There have been myths surrounding that the brace procedure that is only useful for preserving dental integrity for identification after a crash or designed to increase the chance of death to reduce insurance-paid medical cost. Not so. In a report on British Midlands 1989 Boeing 737 crash: “Passengers who adopted the fully flexed “brace” position for crash-landing achieved significant protection against head injury, concussion, and injuries from behind irrespective of local aircraft structural damage”
CASA notes that “Hands placed one on top of the other and on top of the head. Fingers should not be interlocked.” Should something fall on you during a crash landing, you want to protect at least one hand (preferably the one you write with) because you’ll need it to unbuckle your seat belt when it’s safe to do so. Your other hand is in that position to provide some protection to your “strong” hand, which will be doing the unbuckling. This protects the head from flying debris.
My action: work out how to do the brace position in my seat on each flight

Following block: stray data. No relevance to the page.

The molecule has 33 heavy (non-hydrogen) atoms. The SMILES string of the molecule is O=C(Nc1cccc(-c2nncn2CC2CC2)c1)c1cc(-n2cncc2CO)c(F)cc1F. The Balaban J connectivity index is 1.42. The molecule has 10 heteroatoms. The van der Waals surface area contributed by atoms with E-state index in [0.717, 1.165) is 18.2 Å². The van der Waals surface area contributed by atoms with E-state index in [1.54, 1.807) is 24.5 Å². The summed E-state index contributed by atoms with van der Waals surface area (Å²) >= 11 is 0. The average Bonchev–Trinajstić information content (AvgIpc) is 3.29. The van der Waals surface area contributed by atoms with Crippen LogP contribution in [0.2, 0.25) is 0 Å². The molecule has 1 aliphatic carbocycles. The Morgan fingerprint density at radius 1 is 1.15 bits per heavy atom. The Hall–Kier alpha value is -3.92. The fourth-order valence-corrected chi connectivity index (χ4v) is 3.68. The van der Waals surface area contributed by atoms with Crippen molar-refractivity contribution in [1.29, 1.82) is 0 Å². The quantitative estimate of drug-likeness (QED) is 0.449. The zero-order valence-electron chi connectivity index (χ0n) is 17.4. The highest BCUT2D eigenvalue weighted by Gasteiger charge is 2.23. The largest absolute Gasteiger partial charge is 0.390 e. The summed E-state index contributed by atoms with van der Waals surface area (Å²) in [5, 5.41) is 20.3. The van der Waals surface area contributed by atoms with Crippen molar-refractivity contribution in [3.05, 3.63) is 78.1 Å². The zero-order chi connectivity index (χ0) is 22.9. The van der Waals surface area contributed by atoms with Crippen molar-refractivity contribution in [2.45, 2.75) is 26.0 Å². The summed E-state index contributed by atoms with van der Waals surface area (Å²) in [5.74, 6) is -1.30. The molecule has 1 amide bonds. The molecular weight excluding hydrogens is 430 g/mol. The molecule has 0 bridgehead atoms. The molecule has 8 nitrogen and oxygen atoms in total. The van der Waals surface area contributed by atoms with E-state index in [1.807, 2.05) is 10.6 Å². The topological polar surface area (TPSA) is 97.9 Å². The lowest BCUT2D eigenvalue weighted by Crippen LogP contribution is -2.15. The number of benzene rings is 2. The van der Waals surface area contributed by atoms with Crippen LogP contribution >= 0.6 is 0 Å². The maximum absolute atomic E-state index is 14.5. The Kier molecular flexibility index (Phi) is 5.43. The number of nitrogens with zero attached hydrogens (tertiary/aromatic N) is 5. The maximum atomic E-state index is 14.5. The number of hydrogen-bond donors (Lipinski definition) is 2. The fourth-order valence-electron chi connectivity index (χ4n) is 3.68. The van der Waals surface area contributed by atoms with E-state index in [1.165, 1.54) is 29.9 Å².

A life jacket is located in a pouch under your seat or between the armrests.
Of the passengers on the US airways plane that ditched into the Hudson, 140 of the 150 passengers failed to grab their life jackets. “Many passengers reported that their immediate concern after the water impact was to evacuate as quickly as possible, that they forgot about or were unaware that a life vest was under their seat…Other passengers stated that they wanted to retrieve their life vest but could not remember where it was stowed.” This is a reminder that panic in a crash will lead to mistakes. Another good reason to focus during the briefing.
The NTSB notes that, “after exiting the airplane through the overwing exits, at least nine passengers unintentionally fell into the water from the wings,”
My Action: I have got into a habit of checking to see if the jacket is there during the safety briefing. A friend of someone I know used to steal life jackets from planes as a bizarre souvenir. It can take an airline a while to find that a jacket has been taken.
I hope I don’t find myself in a crash (as I hope you don’t). The chances are rare but if it happens, I want to be ready.